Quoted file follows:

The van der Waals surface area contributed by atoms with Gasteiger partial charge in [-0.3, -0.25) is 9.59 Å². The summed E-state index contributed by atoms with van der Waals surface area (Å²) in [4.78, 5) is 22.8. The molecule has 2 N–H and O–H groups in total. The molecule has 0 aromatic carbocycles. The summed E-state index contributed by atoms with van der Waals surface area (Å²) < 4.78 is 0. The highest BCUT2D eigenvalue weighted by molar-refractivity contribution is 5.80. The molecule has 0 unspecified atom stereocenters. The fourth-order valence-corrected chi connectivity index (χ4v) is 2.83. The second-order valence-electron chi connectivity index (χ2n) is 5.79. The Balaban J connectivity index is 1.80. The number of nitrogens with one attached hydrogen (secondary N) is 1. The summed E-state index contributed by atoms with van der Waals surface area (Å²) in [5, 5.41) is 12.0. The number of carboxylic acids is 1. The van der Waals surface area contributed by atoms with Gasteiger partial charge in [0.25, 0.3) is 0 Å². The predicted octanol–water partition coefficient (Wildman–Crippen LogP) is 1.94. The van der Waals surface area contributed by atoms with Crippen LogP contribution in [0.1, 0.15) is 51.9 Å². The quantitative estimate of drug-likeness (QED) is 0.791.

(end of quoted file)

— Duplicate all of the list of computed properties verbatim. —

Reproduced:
The van der Waals surface area contributed by atoms with Gasteiger partial charge in [-0.3, -0.25) is 9.59 Å². The summed E-state index contributed by atoms with van der Waals surface area (Å²) in [4.78, 5) is 22.8. The molecule has 2 N–H and O–H groups in total. The molecule has 0 aromatic carbocycles. The summed E-state index contributed by atoms with van der Waals surface area (Å²) < 4.78 is 0. The highest BCUT2D eigenvalue weighted by molar-refractivity contribution is 5.80. The molecule has 0 unspecified atom stereocenters. The fourth-order valence-corrected chi connectivity index (χ4v) is 2.83. The second-order valence-electron chi connectivity index (χ2n) is 5.79. The Balaban J connectivity index is 1.80. The number of nitrogens with one attached hydrogen (secondary N) is 1. The summed E-state index contributed by atoms with van der Waals surface area (Å²) in [5, 5.41) is 12.0. The number of carboxylic acids is 1. The van der Waals surface area contributed by atoms with Gasteiger partial charge in [0.25, 0.3) is 0 Å². The predicted octanol–water partition coefficient (Wildman–Crippen LogP) is 1.94. The van der Waals surface area contributed by atoms with Crippen LogP contribution in [0.1, 0.15) is 51.9 Å². The quantitative estimate of drug-likeness (QED) is 0.791.